Encouraging Film to Flourish in Ethiopia

In the past, the small, struggling film industry in Ethiopia has been hampered by a lack of funding and formal instruction. Sarah Pollak-Hoffman reports on efforts by  U.S. based media education group, Sharing International and The Sandscribe Foundation to offer support. In May the two organisations offered a 10-day film workshop in  Addis Ababa.

A three person team from the United States went to Addis Ababa to train more than 35 young, aspiring Ethiopian filmmakers.  Some were complete novices and others already producing for TV and film.  The students were incredibly bright, enthusiastic, and hungry to learn.

Film makers at work"I had the privilege to work with passionate young media professionals in the spirit of the African ‘griot’, the story-teller entrusted with the history and culture of their people," said instructor, Dr. Chuck Pollak. Pollak is a visiting professor at Queens College in North Carolina and the President of Sharing International as well as a member of the Institute’s Council.

After several days of intense classroom instruction, the students were broken in to field production groups to work on three short 8-10 minute films.  Each script focused on principles held dear in the Oromo culture; family, honour, reciprocity, and the triumph of the human spirit. “Even though the workshop was so intense and the production schedule was a bit ambitious, helping the students to produce three short films in such a short time was an amazing success,” Dhaba Wayessa, President of The Sandscribe Foundation, said.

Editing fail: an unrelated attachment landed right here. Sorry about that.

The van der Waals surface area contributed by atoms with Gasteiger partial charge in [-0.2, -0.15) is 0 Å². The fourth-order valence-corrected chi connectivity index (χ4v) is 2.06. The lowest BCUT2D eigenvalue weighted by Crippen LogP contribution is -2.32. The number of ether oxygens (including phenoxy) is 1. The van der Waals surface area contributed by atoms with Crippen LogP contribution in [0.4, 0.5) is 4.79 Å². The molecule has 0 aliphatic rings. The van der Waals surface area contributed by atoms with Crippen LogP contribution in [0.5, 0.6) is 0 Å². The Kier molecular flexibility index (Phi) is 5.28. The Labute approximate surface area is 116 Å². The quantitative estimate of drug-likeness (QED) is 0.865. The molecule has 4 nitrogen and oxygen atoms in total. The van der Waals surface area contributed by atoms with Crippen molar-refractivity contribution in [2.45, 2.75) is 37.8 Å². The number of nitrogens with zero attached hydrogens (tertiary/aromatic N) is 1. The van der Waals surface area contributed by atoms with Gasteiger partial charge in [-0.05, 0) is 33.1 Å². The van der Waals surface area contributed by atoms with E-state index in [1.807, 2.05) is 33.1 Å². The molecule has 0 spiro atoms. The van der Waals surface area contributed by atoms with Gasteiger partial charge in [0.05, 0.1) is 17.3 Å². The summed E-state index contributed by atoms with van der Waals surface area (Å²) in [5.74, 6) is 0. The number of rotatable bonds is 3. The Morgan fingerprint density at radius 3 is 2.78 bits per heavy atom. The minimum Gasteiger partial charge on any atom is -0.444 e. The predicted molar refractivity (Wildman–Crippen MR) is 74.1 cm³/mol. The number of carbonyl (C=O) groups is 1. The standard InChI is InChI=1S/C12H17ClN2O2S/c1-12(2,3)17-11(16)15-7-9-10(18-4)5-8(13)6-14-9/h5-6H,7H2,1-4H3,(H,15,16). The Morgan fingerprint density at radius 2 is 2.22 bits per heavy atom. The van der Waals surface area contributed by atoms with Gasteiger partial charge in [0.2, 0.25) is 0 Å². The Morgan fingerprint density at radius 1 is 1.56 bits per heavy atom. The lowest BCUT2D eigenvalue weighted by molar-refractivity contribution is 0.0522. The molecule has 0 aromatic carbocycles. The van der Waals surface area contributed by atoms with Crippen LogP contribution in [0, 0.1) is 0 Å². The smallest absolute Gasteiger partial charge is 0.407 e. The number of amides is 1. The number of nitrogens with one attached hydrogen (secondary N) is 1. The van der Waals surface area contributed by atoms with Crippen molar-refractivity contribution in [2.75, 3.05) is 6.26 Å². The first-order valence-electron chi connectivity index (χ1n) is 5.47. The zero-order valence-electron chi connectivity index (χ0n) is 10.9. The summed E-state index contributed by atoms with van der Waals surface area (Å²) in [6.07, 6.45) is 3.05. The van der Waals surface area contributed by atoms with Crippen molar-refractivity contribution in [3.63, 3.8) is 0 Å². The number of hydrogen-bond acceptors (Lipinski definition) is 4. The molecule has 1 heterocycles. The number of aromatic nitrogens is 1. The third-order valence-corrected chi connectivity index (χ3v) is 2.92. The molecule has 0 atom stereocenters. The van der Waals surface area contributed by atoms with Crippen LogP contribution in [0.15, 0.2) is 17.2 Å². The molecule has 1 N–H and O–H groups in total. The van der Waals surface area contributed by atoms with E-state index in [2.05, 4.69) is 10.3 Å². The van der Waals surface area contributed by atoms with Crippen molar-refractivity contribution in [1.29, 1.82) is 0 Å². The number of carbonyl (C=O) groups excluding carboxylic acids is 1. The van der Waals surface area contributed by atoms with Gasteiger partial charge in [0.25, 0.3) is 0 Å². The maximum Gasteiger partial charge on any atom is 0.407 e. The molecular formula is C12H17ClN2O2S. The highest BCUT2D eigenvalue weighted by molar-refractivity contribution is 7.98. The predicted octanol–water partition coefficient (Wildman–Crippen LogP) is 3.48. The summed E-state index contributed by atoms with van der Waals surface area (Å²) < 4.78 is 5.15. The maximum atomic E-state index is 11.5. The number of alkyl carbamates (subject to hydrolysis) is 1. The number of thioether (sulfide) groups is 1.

“It was probably the hardest, most challenging international experience I’ve had in my life, but one of the most rewarding professionally,” said another workshop instructor, Dr. Vic Costello of Elon University. “I’ve never done anything like this before in the USA or abroad. But this was incredibly gratifying for me.”

I was the third instructor during the workshop.  While my expertise is mainly in journalism, effective storytelling is something I have been doing for years.  It was so wonderful to help these brilliant young film makers tell the stories that matter most to them. One of the films produced by the students was chosen to be featured at a film festival at the University of Maryland on 29 July. 

Costello is currently producing a documentary called “Young Filmmakers of Ethiopia” that chronicles the ten day film workshop experience and discusses the unique challenges faced by cinematographers in Ethiopia.  It is expected to be released in December 2017. Plans are underway for another film workshop in May 2018.

Contact: sph@sharingonline.org

Last modified: Wednesday, 4 October 2017, 3:57 PM